Here we report the clinical and radiological evolution of 13 consecutive patients with COVID-19 infection treated with Nebulized Cacipliq20®, an heparan sulfate mimetic approved for the treatment of hard to heal chronic ulcers. Patients received Cacipliq20® at the dose of 45µg per nebulization, twice a day for 11 days. Six patients received two full treatment regimens. Twelve patients were ambulatory at the time of treatment. Some patients were treated during the acute stage of the disease while 3 patients were in the post-acute stage. Nine patients exhibited signs of pneumopathy on their initial CT scan. In all cases, the evolution was favorable with no adverse effects related to the nebulization of Cacipliq20®. All patients eventually recovered clinically. In most cases, the radiological improvement followed clinical improvement. In 2 patients, no radiological improvement could be detected, however, in both cases, the follow-up CT scan was probably performed too soon (<12 days after the initial CT-Scan) to see any improvement. OTR4120 is a biomimetic of heparan sulfate, resistant to heparinase and glycanase digestion. OTR4120 serves both as a scaffold element and as a site for communication peptides storage and protection. It was designed to replace degraded heparan sulfates in damaged tissues, accelerating the speed and enhancing the quality of tissue repair. Its unique property has been subject to intensive pre-clinical and clinical studies in various type of lesions [4,5,8-11]. Beside this repair effect of OTR4120 which is supposed to be independent of the cause of the tissue damage and which might have played a role in the recovery of patients treated with nebulized Cacipliq20®, OTR4120 is also expected to have anti-viral properties. Indeed, it is well known that several viruses, including herpes and coronaviruses, bind to heparan sulfate during infection [12-17]. It was shown that binding of SARS-CoV to heparan sulfates (HS) is required for viral attachment and infection of target cells and that HS can serve as an anchor point to facilitate endocytosis of SARS-CoV-2 related coronaviruses. Recently, it was also shown that SARS-CoV-2 spike protein interacts with HS through its receptor-binding domain (RBD). Consequently, OTR4120 could wrap the virus envelope. And would act as a decoy, preventing the virus from entering the host cell. To our knowledge this is the first report that RGTA administered by nebulization appears to be safe and might potentially facilitate lung tissue repair. It is acknowledged that this study is a collection of cases from which it is difficult to draw any robust conclusion regarding the link between Cacipliq20® treatment and improvement which may have followed the natural evolution of the disease. This cases report has only ambition to provide some safety evidence and to illustrate the potential efficacy of a rapid treatment for lung injury in COVID-19. These clinical observations should justify further evaluation through a well-designed placebo-controlled study.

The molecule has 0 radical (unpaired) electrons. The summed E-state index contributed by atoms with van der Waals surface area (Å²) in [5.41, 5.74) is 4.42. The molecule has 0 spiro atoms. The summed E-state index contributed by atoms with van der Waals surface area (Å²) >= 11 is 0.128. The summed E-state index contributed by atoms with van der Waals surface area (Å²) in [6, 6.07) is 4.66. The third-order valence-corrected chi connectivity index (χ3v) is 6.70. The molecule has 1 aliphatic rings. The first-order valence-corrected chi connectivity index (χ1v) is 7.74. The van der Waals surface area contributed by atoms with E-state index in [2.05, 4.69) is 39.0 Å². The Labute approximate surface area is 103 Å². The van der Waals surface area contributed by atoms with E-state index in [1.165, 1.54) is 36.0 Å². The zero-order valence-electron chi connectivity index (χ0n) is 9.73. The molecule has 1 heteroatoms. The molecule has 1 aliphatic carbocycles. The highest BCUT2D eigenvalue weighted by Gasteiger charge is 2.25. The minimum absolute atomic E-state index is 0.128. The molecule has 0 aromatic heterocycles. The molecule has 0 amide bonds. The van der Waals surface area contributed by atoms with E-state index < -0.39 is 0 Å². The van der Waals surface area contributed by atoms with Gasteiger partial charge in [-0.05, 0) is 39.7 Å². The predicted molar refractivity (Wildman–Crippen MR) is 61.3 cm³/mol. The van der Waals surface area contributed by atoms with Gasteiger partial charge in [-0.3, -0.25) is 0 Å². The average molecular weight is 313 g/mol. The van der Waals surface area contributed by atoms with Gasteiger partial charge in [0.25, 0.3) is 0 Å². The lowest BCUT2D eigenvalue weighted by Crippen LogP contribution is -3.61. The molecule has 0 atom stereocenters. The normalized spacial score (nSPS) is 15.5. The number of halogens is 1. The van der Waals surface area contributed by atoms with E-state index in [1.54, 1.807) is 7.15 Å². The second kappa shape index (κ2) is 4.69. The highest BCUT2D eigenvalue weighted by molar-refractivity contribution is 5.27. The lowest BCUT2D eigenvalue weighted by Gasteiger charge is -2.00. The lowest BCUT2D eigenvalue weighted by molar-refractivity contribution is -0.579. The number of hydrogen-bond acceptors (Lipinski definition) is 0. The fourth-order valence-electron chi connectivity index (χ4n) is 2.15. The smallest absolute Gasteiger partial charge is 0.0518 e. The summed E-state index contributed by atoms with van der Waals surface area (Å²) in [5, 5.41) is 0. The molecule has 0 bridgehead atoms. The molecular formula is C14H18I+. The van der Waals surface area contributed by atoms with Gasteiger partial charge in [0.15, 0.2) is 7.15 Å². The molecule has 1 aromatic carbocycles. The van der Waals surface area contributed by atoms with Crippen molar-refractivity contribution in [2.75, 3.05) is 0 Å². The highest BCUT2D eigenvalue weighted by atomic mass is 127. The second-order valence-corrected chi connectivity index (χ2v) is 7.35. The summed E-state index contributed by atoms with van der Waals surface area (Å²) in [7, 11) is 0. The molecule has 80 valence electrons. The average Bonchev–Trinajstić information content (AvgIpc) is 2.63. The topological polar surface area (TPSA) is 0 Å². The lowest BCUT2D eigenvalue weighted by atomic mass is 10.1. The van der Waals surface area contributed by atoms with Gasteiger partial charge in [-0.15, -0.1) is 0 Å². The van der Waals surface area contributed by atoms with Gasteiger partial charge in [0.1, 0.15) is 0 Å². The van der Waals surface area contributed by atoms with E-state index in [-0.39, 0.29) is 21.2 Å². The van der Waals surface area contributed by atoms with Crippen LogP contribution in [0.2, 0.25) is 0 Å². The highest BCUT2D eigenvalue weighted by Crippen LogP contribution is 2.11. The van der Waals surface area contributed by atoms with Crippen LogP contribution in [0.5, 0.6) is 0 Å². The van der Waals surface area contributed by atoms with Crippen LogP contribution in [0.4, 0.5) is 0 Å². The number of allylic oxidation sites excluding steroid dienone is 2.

3D image reconstruction and semi-automated quantification of pulmonary lesions (www.visiblepatient.com) were funded by the company OTR3.